Slovenian minority wants to have say in Austrian school curricula
Klagenfurt, 21 July - Taking issue with certain decisions of the Austrian authorities, an umbrella Slovenian minority organisation in the state of Carinthia has asked that minority representatives be included in the creation of new curricula for Austrian schools. It also wants bilingual administrative business be ensured in courts in several towns in Carinthia.
The Community of Carinthian Slovenians (SKS) said in a press release on Friday that its executive committee had unanimously condemned the idea of the Austrian Education Ministry to abolish a second foreign language in vocational schools, which is currently mandatory in all five years until the matura school-leaving exam.
The SKS noted that this would mean the end of the languages of national minorities at commerce academies, adding that such ideas did not only run against the protective provisions for the minority and regional languages, but also against the needs of the economy, as English as the only foreign language was not enough.
The organisation has demanded that Slovenian minority representatives be immediately included in the ongoing creation of new curricula for Austrian schools.
The SKS executive board has also requested changes to the law on private schools that would enable subsidies for ethnic minorities and legal and financial guarantees for access to bilingual and multilingual education throughout Austria, especially in Vienna.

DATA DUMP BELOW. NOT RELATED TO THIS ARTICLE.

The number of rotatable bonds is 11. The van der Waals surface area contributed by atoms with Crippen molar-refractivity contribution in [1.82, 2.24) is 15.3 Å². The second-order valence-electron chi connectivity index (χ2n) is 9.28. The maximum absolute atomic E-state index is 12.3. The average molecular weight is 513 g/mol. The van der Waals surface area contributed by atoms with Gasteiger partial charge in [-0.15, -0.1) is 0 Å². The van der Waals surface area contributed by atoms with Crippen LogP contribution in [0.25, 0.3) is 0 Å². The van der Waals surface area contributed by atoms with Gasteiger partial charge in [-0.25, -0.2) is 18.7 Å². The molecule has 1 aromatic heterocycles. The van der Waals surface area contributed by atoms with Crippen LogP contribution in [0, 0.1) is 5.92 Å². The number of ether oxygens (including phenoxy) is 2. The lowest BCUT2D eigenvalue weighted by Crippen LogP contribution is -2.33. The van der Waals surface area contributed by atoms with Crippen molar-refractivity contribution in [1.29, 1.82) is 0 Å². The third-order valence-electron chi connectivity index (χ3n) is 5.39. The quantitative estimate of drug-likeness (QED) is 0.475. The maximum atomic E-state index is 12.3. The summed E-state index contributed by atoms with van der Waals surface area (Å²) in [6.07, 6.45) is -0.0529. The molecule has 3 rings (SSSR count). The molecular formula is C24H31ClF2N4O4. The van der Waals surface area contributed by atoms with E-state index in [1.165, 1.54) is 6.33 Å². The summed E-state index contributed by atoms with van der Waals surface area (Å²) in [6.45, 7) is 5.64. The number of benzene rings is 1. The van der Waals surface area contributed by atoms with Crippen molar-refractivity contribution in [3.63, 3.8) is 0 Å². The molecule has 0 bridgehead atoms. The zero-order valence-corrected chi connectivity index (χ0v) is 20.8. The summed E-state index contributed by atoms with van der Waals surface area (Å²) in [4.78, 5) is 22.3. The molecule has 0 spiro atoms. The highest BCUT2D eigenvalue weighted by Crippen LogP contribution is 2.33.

This would ensure compliance with the relevant provisions of the Austrian constitution and the European Charter for Regional or Minority Languages, which Austria has ratified, it added.
Austrian Education Minister Martin Polaschek has been urged, as the minority education legislation is being amended, to include elementary pedagogy and thus ensure the promotion of bilingual and multilingual primary education in the sense of Article 7 of the Austrian State Treaty of 1955.
The SKS has also demanded that bilingual administrative business be expanded and ensured in the local courts in Villach, Klagenfurt and Völkermarkt and in the regional court in Klagenfurt.
It argues that, by doing so, the Austrian state would exercise the rights of the Slovenian ethnic minority guaranteed by the Austrian State Treaty after many decades. The closure of the local courts was never requested by the minority, it added.
The organisation also noted that the regional court in Klagenfurt was discriminating against Austrian citizens, as the Slovenian language was allowed for EU citizens, but not for members of the Slovenian ethnic minority.